Home & Garden

Mason mastery

Richard Miccichi's garden in Cambria. 
Photo by Joe Johnston 11-12-10
Richard Miccichi's garden in Cambria. Photo by Joe Johnston 11-12-10 The Tribune

As an adolescent, carrying bricks for his brick-mason father, Richard Miccichi declared he’d never be a mason. He couldn’t imagine that he would some day complete an elaborate brick-laying project for his own enjoyment.

As a young man, hitchhiking around Europe, he saw stone and brickwork in a new light. He admired the ingenious ways modern materials were melded with ancient stonework. Around the Mediterranean Sea, he noticed how succulent plants complemented the local architecture.

Richard worked at various jobs before he finally returned to masonry; he was licensed in 1982. A master mason, he has also taught building inspectors and real estate agents how to evaluate chimneys.

Richard moved to Cambria in 2007. By 2009, he had completely renovated his 1950’s bungalow. He stuccoed the exterior, adding decorative accents: brick medallions highlight the gable ends, and a mix of cultured stone and used brick enhances the entry.

While working on the house, Richard pondered outdoor improvements. He wanted to replace an unattractive red brick wall in front. And he wanted more hardscape, with used bricks set in concrete, and well-defined, asymmetrical planting beds. He sketched numerous layouts and brick patterns before making his final plan.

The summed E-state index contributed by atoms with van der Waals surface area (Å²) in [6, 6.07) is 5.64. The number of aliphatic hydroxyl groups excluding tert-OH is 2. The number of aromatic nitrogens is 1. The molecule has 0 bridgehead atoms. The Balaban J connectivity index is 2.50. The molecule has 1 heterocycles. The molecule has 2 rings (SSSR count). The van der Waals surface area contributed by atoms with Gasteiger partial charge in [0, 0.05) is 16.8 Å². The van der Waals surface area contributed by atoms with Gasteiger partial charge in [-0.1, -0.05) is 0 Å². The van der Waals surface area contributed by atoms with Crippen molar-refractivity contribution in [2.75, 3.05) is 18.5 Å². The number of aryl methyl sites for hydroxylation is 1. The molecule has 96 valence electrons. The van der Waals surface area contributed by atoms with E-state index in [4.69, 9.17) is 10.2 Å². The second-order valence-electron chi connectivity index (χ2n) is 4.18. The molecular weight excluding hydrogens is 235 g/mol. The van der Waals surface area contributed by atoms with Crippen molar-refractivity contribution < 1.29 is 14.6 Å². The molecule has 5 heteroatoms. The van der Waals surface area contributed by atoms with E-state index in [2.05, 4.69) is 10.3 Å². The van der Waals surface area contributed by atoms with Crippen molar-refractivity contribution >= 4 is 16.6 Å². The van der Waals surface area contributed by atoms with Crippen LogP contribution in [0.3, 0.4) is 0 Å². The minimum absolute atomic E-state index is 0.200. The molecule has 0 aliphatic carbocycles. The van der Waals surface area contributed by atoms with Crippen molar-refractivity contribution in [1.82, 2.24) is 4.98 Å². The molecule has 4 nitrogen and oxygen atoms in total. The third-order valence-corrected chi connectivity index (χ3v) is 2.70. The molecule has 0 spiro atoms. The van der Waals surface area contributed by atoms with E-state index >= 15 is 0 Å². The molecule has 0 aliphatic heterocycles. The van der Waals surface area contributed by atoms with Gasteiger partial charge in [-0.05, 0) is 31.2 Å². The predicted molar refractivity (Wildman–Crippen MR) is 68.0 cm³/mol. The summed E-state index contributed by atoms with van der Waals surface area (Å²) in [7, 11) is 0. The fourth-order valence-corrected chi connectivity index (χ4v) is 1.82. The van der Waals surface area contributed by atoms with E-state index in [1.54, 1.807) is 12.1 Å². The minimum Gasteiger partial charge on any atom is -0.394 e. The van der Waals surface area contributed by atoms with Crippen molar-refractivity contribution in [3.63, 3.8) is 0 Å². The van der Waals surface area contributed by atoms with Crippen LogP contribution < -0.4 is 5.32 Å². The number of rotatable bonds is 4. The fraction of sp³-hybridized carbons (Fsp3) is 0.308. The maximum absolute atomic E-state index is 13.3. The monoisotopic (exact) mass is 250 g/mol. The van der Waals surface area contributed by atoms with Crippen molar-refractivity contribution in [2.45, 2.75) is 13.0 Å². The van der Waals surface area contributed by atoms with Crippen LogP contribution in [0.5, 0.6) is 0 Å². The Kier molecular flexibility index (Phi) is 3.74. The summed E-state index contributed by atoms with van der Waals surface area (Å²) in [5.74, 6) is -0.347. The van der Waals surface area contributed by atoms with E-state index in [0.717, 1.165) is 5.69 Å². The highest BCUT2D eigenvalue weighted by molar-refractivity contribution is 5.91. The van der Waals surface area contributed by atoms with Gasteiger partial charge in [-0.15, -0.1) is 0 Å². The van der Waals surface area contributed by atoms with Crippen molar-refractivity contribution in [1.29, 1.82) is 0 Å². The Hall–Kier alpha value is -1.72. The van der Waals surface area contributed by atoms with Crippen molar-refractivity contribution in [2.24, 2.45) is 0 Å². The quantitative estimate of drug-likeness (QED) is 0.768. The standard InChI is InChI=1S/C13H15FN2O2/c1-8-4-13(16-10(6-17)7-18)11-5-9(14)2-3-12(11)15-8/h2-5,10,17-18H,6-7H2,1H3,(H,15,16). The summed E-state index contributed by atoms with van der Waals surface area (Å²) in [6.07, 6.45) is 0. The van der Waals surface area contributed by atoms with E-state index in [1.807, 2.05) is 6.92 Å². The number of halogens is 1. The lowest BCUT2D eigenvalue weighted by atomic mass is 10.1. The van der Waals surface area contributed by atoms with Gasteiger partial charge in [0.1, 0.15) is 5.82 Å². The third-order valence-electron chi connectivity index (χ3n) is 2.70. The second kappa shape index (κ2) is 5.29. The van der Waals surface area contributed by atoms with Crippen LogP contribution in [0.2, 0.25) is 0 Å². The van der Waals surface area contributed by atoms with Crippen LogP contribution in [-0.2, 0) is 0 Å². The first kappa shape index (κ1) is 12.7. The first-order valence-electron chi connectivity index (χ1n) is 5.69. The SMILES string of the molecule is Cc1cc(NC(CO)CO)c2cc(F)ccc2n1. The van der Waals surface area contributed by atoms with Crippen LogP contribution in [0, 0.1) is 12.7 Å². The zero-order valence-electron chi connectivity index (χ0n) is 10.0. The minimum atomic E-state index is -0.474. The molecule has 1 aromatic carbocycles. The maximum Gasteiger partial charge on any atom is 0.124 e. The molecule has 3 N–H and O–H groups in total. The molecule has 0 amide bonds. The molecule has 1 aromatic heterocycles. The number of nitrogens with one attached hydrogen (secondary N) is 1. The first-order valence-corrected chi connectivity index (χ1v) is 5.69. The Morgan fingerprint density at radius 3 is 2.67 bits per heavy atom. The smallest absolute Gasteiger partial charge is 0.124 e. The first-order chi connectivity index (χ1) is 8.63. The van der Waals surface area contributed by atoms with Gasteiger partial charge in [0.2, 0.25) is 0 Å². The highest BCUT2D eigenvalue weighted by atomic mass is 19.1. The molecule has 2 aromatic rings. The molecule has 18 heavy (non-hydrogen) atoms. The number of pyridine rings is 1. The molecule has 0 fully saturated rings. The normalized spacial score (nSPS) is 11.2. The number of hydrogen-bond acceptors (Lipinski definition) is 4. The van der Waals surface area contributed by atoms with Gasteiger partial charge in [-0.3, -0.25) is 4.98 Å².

Although expansive, the concrete in the front yard doesn’t appear cold and harsh. A technique called salt-curing produced an earthy texture, and 5,000 bricks provide pattern and warm colors. The new wall features a built-in stained glass entry light, custom-made by John J. Beyea, Stained Glass Design in Santa Maria.

Mark Simmons of A1 Concrete in Templeton assisted Richard with the concrete work. The free-form, brick-edged planting beds accommodate a colorful assortment of succulents and polished pebble mulch. Each bed also contains a large boulder. They were leftovers from a completed landscaping project, and free for hauling them away.

Two areas in the front yard are elevated. The entry porch is furnished with comfortable wicker furniture. A second raised area across the yard is furnished with Adirondack-style chairs, and warmed by a fire pit. Naturally, all seating is arranged to view the ocean, just across the street.

Les Mace of Mace Landscape obtained most of the plants from Color Nursery in Los Osos (wholesale only). Richard also added some plants from Home Depot that he couldn’t resist. He appreciated having the Mace landscape crew for the heavy jobs, especially manipulating the large Arizona red sandstone slabs that form a pathway and bridges over his dry stream along the side yard.

After 28 years as a master mason, Richard has an artistic eye for details — for example, his in-set bricks have perfectly cut mitered corners. He takes justifiable pride in his work, noting, “I always try to do my best in whatever I do.” His garden is living proof of that motto.

Related stories from San Luis Obispo Tribune

  Comments